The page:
Helen Gym: "Because they are politically appointed, they are all silent about issues of adequate funding. In other school districts, superintendents and school board people join in on the broader school funding equity campaign. Our people are silent. We need to have more public school funding advocates, articulate champions for public education, and I don’t know if we can do that with a politically appointed SRC."

Shelly Yanoff: "They’ve been lambasted for overspending and didn’t have a guarantee the [federal stimulus] money would continue. But I have trouble being as angry about it as many of my colleagues. Yes, it was temporary money, but temporary money can make a big difference in two years of a child’s life."

Jerry Jordan: "Under Rendell additional money was put into the School District, but we still have schools where kids don’t have a full-time music teacher, a full-time art teacher, a full-time nurse. There are schools where libraries have closed. …We have to make it known we don’t have enough to offer our kids."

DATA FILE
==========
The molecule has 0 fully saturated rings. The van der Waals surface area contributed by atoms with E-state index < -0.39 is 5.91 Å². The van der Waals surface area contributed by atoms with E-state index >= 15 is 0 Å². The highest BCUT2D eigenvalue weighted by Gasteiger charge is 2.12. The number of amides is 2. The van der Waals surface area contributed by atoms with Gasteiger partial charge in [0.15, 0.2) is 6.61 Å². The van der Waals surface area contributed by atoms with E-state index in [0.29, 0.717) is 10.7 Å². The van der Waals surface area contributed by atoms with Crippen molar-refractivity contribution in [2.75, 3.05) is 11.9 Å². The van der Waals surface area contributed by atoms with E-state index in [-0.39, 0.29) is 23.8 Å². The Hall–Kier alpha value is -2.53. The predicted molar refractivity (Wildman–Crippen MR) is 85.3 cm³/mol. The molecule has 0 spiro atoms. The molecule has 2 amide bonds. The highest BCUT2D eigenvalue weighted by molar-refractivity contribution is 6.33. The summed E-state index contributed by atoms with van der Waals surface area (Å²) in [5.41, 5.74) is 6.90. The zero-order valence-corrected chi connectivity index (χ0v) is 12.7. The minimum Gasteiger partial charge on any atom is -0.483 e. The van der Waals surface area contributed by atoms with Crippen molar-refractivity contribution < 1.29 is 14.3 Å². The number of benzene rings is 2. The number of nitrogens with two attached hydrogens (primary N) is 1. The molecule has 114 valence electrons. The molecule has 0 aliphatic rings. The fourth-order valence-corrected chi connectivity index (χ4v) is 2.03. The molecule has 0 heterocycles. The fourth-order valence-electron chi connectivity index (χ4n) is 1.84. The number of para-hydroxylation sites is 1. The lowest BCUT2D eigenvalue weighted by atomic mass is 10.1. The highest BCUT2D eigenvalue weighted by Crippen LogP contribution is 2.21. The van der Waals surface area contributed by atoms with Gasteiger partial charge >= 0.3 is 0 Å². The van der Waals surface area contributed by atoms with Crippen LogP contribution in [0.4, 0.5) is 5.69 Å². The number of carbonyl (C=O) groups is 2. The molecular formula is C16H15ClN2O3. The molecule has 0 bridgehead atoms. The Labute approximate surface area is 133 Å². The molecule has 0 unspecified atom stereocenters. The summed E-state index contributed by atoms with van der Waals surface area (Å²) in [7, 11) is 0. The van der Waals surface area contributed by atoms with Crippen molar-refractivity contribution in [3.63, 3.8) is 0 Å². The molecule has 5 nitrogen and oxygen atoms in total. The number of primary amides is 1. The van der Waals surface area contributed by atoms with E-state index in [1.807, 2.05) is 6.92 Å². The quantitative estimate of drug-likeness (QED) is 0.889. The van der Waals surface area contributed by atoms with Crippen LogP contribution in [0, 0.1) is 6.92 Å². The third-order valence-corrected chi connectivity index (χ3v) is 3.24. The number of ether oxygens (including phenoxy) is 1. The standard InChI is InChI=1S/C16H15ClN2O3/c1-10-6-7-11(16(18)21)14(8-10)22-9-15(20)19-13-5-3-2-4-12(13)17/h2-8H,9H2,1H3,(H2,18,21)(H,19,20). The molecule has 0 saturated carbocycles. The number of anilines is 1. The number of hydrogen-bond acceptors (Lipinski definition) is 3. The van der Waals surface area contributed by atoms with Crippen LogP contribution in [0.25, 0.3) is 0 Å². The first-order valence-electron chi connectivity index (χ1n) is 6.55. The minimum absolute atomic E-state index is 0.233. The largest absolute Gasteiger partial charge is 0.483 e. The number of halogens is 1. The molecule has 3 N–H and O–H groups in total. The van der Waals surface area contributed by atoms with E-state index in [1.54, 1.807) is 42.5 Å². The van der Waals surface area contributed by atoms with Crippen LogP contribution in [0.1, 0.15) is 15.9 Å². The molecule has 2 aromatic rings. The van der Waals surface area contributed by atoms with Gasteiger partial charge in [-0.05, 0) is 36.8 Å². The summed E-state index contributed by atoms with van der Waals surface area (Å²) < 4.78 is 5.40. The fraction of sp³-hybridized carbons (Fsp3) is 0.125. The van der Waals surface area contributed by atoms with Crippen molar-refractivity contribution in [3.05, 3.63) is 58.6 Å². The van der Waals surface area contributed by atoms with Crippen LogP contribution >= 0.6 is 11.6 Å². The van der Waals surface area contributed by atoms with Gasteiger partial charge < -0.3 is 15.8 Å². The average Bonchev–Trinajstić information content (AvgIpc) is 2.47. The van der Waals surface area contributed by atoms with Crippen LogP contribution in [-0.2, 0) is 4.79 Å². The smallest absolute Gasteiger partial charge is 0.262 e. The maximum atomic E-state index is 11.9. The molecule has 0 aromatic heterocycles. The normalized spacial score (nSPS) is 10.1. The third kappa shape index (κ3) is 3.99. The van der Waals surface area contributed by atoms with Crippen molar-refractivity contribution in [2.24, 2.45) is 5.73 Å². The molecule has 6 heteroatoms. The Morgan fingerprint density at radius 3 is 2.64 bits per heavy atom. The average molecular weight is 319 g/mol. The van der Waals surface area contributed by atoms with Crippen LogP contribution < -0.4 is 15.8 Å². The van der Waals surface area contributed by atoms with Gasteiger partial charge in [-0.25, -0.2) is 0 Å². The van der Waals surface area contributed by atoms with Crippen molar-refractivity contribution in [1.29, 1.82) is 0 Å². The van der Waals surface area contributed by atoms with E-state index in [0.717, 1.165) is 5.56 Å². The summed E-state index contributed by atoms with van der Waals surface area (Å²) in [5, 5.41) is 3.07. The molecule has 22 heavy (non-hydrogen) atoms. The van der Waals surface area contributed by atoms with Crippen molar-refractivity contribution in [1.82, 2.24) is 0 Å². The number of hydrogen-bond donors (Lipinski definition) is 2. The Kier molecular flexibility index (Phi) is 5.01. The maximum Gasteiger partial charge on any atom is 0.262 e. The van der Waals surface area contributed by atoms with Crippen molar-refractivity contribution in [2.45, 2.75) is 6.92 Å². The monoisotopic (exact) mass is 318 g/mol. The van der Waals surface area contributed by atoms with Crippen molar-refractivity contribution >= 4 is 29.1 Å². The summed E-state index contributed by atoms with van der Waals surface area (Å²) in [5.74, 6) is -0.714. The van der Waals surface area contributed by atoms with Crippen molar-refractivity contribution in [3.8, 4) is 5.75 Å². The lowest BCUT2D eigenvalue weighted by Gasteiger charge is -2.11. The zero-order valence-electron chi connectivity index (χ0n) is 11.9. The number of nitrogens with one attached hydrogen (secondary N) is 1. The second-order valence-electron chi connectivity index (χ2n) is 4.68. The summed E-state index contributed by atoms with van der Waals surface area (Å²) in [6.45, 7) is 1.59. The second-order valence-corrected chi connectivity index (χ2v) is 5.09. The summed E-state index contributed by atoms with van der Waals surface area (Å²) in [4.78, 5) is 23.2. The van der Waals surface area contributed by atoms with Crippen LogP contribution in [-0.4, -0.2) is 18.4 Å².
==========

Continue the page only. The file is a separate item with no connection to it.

On academic quality

Debra Kahn: "Nevels was in the trailblazing era, trying out the diverse provider model. He deserves credit for not following through with the original plan of having Edison [a for-profit company] run the entire system."

Brian Armstead: "The positive under Nevels: Test scores rose. The negative: It focused on EMOs and neglected proven efforts such as the Office of Restructured Schools that showed promise of significant results. Test scores continued to rise under Dungee Glenn, and one of her important actions was the requirement of all students to take African-American history. But although test scores continued to rise under Archie, the SRC displayed no real oversight of Dr. Ackerman’s educational agenda, rarely challenging or requiring explicit explanation of [her] theory of action and budget decisions."